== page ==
Resetting a Windows password with ntpasswd

Proper Use Case

You may encounter situations in which you have forgotten the administrator password on a Windows computer, and you need to reset the password. This tutorial will walk you through how to reset it using an open source tool called ntpasswd.

Improper Use Cases

  1. If your Windows computer is joined to a domain, and you’re trying to reset a domain account password, you need to do that through Active Directory. ntpasswd will not help you reset domain accounts, only local accounts.
  2. If you are trying to find out (instead of reset) an admin password, you cannot do so through ntpasswd. You may have some success doing so using Ophcrack, but it doesn’t always work and may take a very long time. For more details on why, check out the FAQ page for Ophcrack.
  3. Try to break into an active (but locked) session. In order to use ntpasswd to reset an admin password, you have to reboot the computer. Really, you shouldn’t be breaking into people’s sessions anyway!

Download and use the USB / burn the CD

If you go to the ntpasswd website and scroll down, you should see some downloads available. There’s one for USB, one for floppy, and one for CD. Even though you “waste” a CD, I think for first-time use of ntpasswd a burnt CD is the best way to go.

Download the .iso (disk image) zip file and unzip it.

Then you want to burn the .iso to CD as a disk image (not as data). For more details on how to do so, check out this tutorial, which uses a Ubuntu .iso as an example, but the same procedure works for any .iso, really.

Once you have the CD burnt, plop it into the optical drive for your old Windows computer and boot from the CD. You may have to press a special key during bootup (e.g., Esc, F12, F10, etc.) to get the computer to boot from the CD instead of its internal hard drive.

The actual password resetting

Once ntpasswd boots up, you’ll see some special boot options.

You can type in boot and hit Enter. I believe you can even just hit Enter without typing boot. There are some special options, but try the default one first unless you run into problems.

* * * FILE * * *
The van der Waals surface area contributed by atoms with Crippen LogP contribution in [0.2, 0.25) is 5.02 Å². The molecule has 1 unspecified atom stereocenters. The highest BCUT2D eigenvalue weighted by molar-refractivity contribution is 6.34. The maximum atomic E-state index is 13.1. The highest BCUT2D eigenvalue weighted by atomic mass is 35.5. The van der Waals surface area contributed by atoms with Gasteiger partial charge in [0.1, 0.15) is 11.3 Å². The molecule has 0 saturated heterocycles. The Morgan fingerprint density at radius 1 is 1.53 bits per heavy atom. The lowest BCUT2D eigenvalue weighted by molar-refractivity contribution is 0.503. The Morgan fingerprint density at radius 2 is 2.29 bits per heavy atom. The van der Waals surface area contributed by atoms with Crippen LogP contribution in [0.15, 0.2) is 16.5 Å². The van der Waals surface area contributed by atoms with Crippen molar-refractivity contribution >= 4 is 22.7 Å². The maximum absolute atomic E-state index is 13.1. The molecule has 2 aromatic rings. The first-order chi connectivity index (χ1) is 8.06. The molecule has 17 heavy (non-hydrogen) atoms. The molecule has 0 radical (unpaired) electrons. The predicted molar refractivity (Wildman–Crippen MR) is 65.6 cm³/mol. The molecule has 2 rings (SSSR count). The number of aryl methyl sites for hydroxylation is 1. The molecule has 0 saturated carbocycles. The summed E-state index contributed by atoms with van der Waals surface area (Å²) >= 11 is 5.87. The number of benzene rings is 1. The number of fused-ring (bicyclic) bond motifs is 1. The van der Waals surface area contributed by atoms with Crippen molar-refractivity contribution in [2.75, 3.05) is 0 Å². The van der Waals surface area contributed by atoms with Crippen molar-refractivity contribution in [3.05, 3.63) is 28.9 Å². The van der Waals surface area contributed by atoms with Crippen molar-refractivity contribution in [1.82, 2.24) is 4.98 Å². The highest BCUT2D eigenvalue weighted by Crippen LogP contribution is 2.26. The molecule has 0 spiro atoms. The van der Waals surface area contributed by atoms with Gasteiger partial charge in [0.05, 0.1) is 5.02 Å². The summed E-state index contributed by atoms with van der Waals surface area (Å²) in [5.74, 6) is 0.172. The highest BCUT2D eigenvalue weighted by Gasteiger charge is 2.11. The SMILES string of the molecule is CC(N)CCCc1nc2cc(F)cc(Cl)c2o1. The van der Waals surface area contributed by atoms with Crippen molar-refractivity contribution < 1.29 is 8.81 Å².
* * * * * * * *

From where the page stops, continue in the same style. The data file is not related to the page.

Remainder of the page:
ntpasswd will automatically scan the hard drive for any existing Windows installations. Some people have dual-boot Windows installations but in all likelihood you’ll have only one, so you can just select the default by hitting Enter (otherwise, type in the number of the drive/partition you want, and then hit Enter).

Hit Enter, because you want to select Password reset [sam].

Hit Enter, because you want to select Edit user data and passwords.

You’ll see a list of users. You can select a particular admin users you want to reset the password for. For the sake of this demonstration, we’re going to use the built-in Windows Administrator account.

To select the user you want, type in the RID number. Since I’m selecting the Administrator account for this demo, I’m typing in 01f4.

In this particular case, the Administrator account is locked (which it is by default in Windows). So I’m going to type 2 to unlock the account. You do not need to do this most likely for any normal (not built-in) administrator account.

Type 1 to blank out the existing user password.

Type q to quit.

Type q to quit again.

This part is super important! When you’re asked if you want to write the files back, you definitely want to type y to write them back, even though the default is n.

You may get a cryptic error that says cat: can’t open ‘/tmp/disk’: No such file or directory. Ignore it. It’s probably fine.

If you’re done with everything, type n to not run the whole process again.

When prompted, hit Control-Alt-Delete to reboot the computer, and then eject the ntpasswd CD so Windows will boot up.

You should now be able to click on the account (in this case, Administrator) to log in without a password.

Depending on your settings, you may just get a username and password prompt—in which case, enter the username and leave the password blank.

Wait to log in…

Go to the Control Panel and set or reset any passwords you want, now that you are again administrator of the Windows installation.

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